This Program Pairs Homeless Cats with Prison Inmates

There’s a cat foster program at the minimum-security Larch Corrections Center near Yacolt, Washington called Cuddly Catz. As part of the program, cats on “death row” are given a second chance by going to live with prison inmates.

Photo via The Columbian

Photo via The Columbian

What makes this a purrfect match? The program was born from the understanding of a shared need between homeless cats and prison inmates: unconditional love. That, and the inmates and cats share another common trait – being kept in captivity away from families and loved ones.

Placing them together means hope for both the cats and the prisoners. The cats get all the attention they need from the inmates, and the inmates are given a daily reminder about compassion and love.

In a story by The Columbian, Cuddly Catz volunteer Marsha Thomas-Carney tells of Princess Natalie, a long-haired black cat who had a history of spraying, scratching and biting for attention. She was almost sent to the pound where she most likely would’ve been euthanized due to her behavior. Instead, Natalie joined the inmates at Larch Corrections Center.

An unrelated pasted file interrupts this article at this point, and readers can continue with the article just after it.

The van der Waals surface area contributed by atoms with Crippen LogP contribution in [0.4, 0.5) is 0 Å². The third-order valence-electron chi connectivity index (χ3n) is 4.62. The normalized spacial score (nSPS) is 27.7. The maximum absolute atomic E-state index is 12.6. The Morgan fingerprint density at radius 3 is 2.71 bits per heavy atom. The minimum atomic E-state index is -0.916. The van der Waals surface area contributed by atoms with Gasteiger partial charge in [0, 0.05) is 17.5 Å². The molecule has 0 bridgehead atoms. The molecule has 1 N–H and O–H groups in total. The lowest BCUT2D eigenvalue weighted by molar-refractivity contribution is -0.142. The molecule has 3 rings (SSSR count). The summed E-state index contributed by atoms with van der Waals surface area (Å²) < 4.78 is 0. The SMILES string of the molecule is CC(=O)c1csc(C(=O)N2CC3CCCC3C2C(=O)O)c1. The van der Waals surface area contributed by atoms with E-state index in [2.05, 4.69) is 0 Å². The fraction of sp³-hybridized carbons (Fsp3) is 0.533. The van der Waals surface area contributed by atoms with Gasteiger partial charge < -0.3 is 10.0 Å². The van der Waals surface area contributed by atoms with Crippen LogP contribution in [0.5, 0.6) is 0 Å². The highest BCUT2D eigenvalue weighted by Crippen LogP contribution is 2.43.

“You can see the behavioral changes in just two weeks,” Thomas-Carney said. Princess Natalie hasn’t sprayed since her arrival at the prison, presumably because she receives all the attention she needs, Walter said.

“Literally, they rescued her from death.”

Photo via The Columbian

Photo via The Columbian

Participating in the Cuddly Catz program involves an extensive screening process. The main priority is to keep the animals safe, so inmate candidates must not have committed a violent crime against animals or humans, are required to be free of infractions at the prison for at least six months and will be at the prison for at least 12 months after the time they receive the cat.

Community volunteers provide food, litter and other supplies, such as cat condos.

Inmates keep a journal of their cat’s progress and, ultimately, are the ones who decide when the cat is ready for adoption, said Kelly Clarke, Cuddly Catz volunteer. Cuddly Catz hopes to be able to list the cats ready for adoption on when the time comes.


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